Neanderthal DNA plays a role in one’s risk for diabetes, prostate cancer

TARTU, Estonia — Here’s one more reason to try one of those popular DNA ancestry tests: Do you have Neanderthal in your blood? As it turns out, the closest extinct human relative can still influence one’s risk of getting type 2 diabetes, prostate cancer, and even arthritis.

That’s because people with more Neanderthal in their DNA have an increased risk of autoimmune diseases, researchers say. But the study by scientists at the University of Tartu also shows that this characteristic may mean carriers have a lower risk of having prostate cancer. For Asians, however, a high Neanderthal link increases the risk of type 2 diabetes for which there is no association in Europeans.

There is around one to two percent of Neanderthal DNA in modern humans from a European or Asian background. Among African populations it is zero or close to zero.

Neanderthals were archaic humans who lived in Europe and Western Asia from about 400,000 years ago until they became extinct about 40,000 years ago. Modern humans migrated out of Africa more than 60,000 years ago and met and interbred with Neanderthals, and as a consequence influences our DNA today.

Study sheds light on how ‘legacy of Neanderthals influences modern humans today’

In this latest study comparing Neanderthal genome content between Europeans and Asians, researchers conclude the impact of the DNA is not population specific. Both populations contain variants that increase the risk of autoimmune diseases while having a lower risk for prostate cancer.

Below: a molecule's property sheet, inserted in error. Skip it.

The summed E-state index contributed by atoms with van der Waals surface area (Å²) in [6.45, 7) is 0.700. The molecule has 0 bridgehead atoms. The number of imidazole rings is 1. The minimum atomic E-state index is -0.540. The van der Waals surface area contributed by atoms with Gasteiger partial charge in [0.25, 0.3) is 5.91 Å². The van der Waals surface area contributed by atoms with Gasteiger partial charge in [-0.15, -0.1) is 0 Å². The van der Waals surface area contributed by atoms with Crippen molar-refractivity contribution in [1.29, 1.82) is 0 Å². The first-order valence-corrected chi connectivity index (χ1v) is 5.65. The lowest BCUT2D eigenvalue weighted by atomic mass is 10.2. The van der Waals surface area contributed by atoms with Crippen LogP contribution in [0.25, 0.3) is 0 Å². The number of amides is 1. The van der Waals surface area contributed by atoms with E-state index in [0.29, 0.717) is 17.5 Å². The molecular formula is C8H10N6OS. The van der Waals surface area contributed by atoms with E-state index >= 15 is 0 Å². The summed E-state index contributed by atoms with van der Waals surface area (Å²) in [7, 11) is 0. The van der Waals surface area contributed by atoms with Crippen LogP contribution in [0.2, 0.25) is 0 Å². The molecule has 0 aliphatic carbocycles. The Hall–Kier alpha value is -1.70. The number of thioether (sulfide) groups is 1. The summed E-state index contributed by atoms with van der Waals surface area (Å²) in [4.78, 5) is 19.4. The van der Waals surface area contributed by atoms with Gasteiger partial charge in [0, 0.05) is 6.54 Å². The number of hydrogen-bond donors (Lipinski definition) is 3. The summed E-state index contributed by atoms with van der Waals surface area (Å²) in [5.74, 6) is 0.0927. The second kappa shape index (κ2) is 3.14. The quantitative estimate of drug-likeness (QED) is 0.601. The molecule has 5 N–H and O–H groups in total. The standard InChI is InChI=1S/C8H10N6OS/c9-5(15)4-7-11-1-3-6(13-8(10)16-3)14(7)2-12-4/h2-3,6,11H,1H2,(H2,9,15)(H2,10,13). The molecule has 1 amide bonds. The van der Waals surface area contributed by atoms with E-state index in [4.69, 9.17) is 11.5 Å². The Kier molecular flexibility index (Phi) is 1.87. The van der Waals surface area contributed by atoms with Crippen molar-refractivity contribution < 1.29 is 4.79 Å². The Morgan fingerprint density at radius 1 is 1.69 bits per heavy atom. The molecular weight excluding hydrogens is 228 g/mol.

However, study results reveal that Neanderthal-linked associations have an increased risk of type 2 diabetes in Asians.

Michael Dannemann, Senior Research Fellow of Evolutionary and Population Genomics, says this shows evidence for an over-proportional effect on this disease given the Neanderthal DNA content in this population. “My findings show that while the Neanderthal DNA in European and Asian populations differ they both contain variants that increase the risk of autoimmune diseases like dermatitis, Graves’ disease and rheumatoid arthritis,” he explains in a statement, per SWNS. “This is highlighting the importance of studying a wider range of ancestries to help us to ascertain how the phenotypic legacy of Neandertals influences modern humans today.”

Previous studies have suggested Neanderthal DNA may have had influences on hair texture, height, sensitivity of the sense of smell, immune responses, adaptations to high altitude, and other characteristics in modern humans.

The study is part of the Center for Genomics, Evolution and Medicine project.

SWNS writer Joe Morgan contributed to this report.